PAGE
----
Fragile Unity: Urban and Rural Reformers After Suffrage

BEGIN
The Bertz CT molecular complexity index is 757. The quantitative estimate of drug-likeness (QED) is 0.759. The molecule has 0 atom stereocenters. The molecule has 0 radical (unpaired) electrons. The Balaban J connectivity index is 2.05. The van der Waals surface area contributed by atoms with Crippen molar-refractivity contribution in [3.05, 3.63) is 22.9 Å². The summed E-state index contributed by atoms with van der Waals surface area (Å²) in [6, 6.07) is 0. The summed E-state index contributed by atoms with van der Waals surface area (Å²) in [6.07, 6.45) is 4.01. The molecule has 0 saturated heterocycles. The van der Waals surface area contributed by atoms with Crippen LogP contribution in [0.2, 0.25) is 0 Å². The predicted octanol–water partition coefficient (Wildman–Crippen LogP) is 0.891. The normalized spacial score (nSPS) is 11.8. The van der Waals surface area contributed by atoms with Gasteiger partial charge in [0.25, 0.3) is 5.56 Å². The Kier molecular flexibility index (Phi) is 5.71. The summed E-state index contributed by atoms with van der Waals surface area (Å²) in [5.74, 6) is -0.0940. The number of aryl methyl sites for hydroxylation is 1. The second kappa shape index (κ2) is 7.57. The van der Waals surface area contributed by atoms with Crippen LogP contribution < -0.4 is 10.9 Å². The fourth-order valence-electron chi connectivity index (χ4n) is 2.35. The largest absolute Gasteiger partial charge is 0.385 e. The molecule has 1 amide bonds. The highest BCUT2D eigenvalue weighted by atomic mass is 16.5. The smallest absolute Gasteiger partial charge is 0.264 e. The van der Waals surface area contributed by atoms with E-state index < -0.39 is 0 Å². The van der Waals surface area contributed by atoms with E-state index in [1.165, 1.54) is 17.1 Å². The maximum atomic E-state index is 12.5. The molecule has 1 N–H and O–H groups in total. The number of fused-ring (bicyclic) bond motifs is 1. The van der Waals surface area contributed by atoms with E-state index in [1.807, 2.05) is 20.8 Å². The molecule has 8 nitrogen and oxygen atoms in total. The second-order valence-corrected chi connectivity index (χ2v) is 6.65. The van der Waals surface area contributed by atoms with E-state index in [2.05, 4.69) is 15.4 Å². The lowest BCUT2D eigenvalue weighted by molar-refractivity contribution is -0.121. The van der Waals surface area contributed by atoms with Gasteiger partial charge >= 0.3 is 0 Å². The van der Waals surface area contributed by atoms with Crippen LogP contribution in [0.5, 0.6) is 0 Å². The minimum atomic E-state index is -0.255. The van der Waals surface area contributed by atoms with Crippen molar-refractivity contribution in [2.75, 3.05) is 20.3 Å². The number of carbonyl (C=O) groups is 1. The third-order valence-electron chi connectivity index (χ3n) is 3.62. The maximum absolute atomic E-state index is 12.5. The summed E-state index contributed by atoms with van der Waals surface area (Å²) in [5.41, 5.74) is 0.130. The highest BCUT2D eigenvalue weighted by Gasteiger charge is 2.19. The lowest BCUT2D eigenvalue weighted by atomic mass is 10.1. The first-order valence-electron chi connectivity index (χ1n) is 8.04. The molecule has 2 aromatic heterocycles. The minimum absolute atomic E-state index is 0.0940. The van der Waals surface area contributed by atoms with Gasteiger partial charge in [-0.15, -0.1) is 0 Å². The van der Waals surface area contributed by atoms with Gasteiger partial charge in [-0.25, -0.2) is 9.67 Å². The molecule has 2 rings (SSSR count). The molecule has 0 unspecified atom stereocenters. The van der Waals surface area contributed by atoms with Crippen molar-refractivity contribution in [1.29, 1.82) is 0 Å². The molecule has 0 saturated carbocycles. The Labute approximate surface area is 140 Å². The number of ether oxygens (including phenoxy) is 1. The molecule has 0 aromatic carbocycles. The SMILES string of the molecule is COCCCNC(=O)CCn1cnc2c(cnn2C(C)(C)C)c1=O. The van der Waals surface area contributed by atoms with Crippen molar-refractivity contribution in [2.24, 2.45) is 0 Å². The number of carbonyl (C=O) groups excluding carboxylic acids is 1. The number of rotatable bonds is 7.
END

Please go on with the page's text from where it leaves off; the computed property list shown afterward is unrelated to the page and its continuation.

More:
What challenges did Ohio reformers face after the vote was won? Were all the hopes and policy goals of suffragists met once the 19th Amendment was passed, or did political life simply return to business as usual? This talk explores how Ohio women, especially those involved in the Ohio League of Women Voters, struggled to articulate a mission for Ohio women to rally around despite major regional, racial, and class differences that divided many women who had united for the suffrage cause. Though we tend to see the women’s movement as ending successfully with the age of parades in white dresses, the 1920s and 30s presented major obstacles for reforming women who wanted to keep the momentum going. Inter-organizational competition and misunderstandings, partisan competition for female voters, and sharp divisions surrounding individual and group identity were major obstacles confronting post-suffrage reformers. This talk traces the Ohio women’s movement from its 19th-century roots through its little-known but vibrant period after suffrage. It suggests that many of the concerns that united women reformers at the beginning of the twentieth century still resonate today.
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